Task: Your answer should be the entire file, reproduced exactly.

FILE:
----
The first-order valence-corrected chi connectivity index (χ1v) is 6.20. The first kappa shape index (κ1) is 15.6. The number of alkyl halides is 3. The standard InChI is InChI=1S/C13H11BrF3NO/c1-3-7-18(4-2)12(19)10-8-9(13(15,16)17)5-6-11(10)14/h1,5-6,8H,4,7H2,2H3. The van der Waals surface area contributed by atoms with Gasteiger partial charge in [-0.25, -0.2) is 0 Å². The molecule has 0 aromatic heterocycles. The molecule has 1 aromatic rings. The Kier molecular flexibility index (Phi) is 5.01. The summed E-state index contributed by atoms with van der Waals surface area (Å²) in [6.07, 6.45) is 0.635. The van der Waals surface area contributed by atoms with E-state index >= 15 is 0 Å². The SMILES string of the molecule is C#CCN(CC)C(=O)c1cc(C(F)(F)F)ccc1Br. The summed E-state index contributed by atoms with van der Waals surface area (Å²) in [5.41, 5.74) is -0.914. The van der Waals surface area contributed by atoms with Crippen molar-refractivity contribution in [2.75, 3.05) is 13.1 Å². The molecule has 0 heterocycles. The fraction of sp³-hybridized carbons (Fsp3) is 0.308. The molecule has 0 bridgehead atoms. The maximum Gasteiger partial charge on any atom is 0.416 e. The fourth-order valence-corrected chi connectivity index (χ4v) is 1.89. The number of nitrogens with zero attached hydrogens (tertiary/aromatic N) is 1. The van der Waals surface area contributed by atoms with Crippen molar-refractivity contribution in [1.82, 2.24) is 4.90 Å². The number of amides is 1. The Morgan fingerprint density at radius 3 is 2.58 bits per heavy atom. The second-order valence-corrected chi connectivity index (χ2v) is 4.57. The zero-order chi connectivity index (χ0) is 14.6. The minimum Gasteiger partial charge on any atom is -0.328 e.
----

The first-order valence-corrected chi connectivity index (χ1v) is 6.20. The first kappa shape index (κ1) is 15.6. The number of alkyl halides is 3. The standard InChI is InChI=1S/C13H11BrF3NO/c1-3-7-18(4-2)12(19)10-8-9(13(15,16)17)5-6-11(10)14/h1,5-6,8H,4,7H2,2H3. The van der Waals surface area contributed by atoms with Gasteiger partial charge in [-0.25, -0.2) is 0 Å². The molecule has 0 aromatic heterocycles. The molecule has 1 aromatic rings. The Kier molecular flexibility index (Phi) is 5.01. The summed E-state index contributed by atoms with van der Waals surface area (Å²) in [6.07, 6.45) is 0.635. The van der Waals surface area contributed by atoms with E-state index >= 15 is 0 Å². The SMILES string of the molecule is C#CCN(CC)C(=O)c1cc(C(F)(F)F)ccc1Br. The summed E-state index contributed by atoms with van der Waals surface area (Å²) in [5.41, 5.74) is -0.914. The van der Waals surface area contributed by atoms with Crippen molar-refractivity contribution in [2.75, 3.05) is 13.1 Å². The molecule has 0 heterocycles. The fraction of sp³-hybridized carbons (Fsp3) is 0.308. The molecule has 0 bridgehead atoms. The maximum Gasteiger partial charge on any atom is 0.416 e. The fourth-order valence-corrected chi connectivity index (χ4v) is 1.89. The number of nitrogens with zero attached hydrogens (tertiary/aromatic N) is 1. The van der Waals surface area contributed by atoms with Crippen molar-refractivity contribution in [1.82, 2.24) is 4.90 Å². The number of amides is 1. The Morgan fingerprint density at radius 3 is 2.58 bits per heavy atom. The second-order valence-corrected chi connectivity index (χ2v) is 4.57. The zero-order chi connectivity index (χ0) is 14.6. The minimum Gasteiger partial charge on any atom is -0.328 e.